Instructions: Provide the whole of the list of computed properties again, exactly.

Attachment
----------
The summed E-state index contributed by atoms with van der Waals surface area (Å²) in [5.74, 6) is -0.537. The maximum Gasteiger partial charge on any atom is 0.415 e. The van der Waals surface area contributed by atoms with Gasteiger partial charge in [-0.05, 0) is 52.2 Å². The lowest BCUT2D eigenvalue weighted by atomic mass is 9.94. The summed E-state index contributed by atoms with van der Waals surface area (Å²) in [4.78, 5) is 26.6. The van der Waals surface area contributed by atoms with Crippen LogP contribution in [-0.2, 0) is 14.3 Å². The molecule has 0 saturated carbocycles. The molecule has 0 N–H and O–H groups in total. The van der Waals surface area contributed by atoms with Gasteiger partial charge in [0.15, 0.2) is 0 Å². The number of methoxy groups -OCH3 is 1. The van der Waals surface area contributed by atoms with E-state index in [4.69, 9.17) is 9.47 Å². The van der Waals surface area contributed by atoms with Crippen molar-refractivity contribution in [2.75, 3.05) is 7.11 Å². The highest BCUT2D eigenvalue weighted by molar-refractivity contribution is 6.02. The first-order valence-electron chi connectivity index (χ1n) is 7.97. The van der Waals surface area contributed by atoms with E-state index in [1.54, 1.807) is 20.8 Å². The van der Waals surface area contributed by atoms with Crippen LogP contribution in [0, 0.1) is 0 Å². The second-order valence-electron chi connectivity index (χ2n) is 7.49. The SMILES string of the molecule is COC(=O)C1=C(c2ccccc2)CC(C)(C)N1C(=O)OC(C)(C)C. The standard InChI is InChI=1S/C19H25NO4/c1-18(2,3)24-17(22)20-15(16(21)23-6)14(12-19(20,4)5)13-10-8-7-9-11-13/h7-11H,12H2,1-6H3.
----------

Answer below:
The summed E-state index contributed by atoms with van der Waals surface area (Å²) in [5.74, 6) is -0.537. The maximum Gasteiger partial charge on any atom is 0.415 e. The van der Waals surface area contributed by atoms with Gasteiger partial charge in [-0.05, 0) is 52.2 Å². The lowest BCUT2D eigenvalue weighted by atomic mass is 9.94. The summed E-state index contributed by atoms with van der Waals surface area (Å²) in [4.78, 5) is 26.6. The van der Waals surface area contributed by atoms with Crippen LogP contribution in [-0.2, 0) is 14.3 Å². The molecule has 0 saturated carbocycles. The molecule has 0 N–H and O–H groups in total. The van der Waals surface area contributed by atoms with Gasteiger partial charge in [0.15, 0.2) is 0 Å². The number of methoxy groups -OCH3 is 1. The van der Waals surface area contributed by atoms with E-state index in [4.69, 9.17) is 9.47 Å². The van der Waals surface area contributed by atoms with Crippen molar-refractivity contribution in [2.75, 3.05) is 7.11 Å². The highest BCUT2D eigenvalue weighted by molar-refractivity contribution is 6.02. The first-order valence-electron chi connectivity index (χ1n) is 7.97. The van der Waals surface area contributed by atoms with E-state index in [1.54, 1.807) is 20.8 Å². The van der Waals surface area contributed by atoms with Crippen LogP contribution in [0, 0.1) is 0 Å². The second-order valence-electron chi connectivity index (χ2n) is 7.49. The SMILES string of the molecule is COC(=O)C1=C(c2ccccc2)CC(C)(C)N1C(=O)OC(C)(C)C. The standard InChI is InChI=1S/C19H25NO4/c1-18(2,3)24-17(22)20-15(16(21)23-6)14(12-19(20,4)5)13-10-8-7-9-11-13/h7-11H,12H2,1-6H3.